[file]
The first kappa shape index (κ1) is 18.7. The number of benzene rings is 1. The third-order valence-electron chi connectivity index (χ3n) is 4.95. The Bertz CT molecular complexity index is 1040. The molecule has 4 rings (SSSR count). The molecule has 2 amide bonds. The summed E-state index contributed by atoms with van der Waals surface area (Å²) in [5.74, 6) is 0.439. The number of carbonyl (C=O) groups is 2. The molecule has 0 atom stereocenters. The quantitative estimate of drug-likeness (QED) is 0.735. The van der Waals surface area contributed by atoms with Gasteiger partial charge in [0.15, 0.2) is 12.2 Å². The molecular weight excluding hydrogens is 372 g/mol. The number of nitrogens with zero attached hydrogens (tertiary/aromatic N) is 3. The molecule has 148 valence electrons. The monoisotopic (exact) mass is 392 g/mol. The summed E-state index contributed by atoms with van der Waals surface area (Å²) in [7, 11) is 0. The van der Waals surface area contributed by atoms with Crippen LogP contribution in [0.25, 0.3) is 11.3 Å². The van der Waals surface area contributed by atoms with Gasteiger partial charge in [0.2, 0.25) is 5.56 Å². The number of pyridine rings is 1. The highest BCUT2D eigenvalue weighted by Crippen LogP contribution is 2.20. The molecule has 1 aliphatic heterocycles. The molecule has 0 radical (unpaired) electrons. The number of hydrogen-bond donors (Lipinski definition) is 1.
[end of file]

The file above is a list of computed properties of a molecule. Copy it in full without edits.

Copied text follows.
The first kappa shape index (κ1) is 18.7. The number of benzene rings is 1. The third-order valence-electron chi connectivity index (χ3n) is 4.95. The Bertz CT molecular complexity index is 1040. The molecule has 4 rings (SSSR count). The molecule has 2 amide bonds. The summed E-state index contributed by atoms with van der Waals surface area (Å²) in [5.74, 6) is 0.439. The number of carbonyl (C=O) groups is 2. The molecule has 0 atom stereocenters. The quantitative estimate of drug-likeness (QED) is 0.735. The van der Waals surface area contributed by atoms with Gasteiger partial charge in [0.15, 0.2) is 12.2 Å². The molecular weight excluding hydrogens is 372 g/mol. The number of nitrogens with zero attached hydrogens (tertiary/aromatic N) is 3. The molecule has 148 valence electrons. The monoisotopic (exact) mass is 392 g/mol. The summed E-state index contributed by atoms with van der Waals surface area (Å²) in [7, 11) is 0. The van der Waals surface area contributed by atoms with Crippen LogP contribution in [0.25, 0.3) is 11.3 Å². The van der Waals surface area contributed by atoms with Gasteiger partial charge in [0.2, 0.25) is 5.56 Å². The number of pyridine rings is 1. The highest BCUT2D eigenvalue weighted by Crippen LogP contribution is 2.20. The molecule has 1 aliphatic heterocycles. The molecule has 0 radical (unpaired) electrons. The number of hydrogen-bond donors (Lipinski definition) is 1.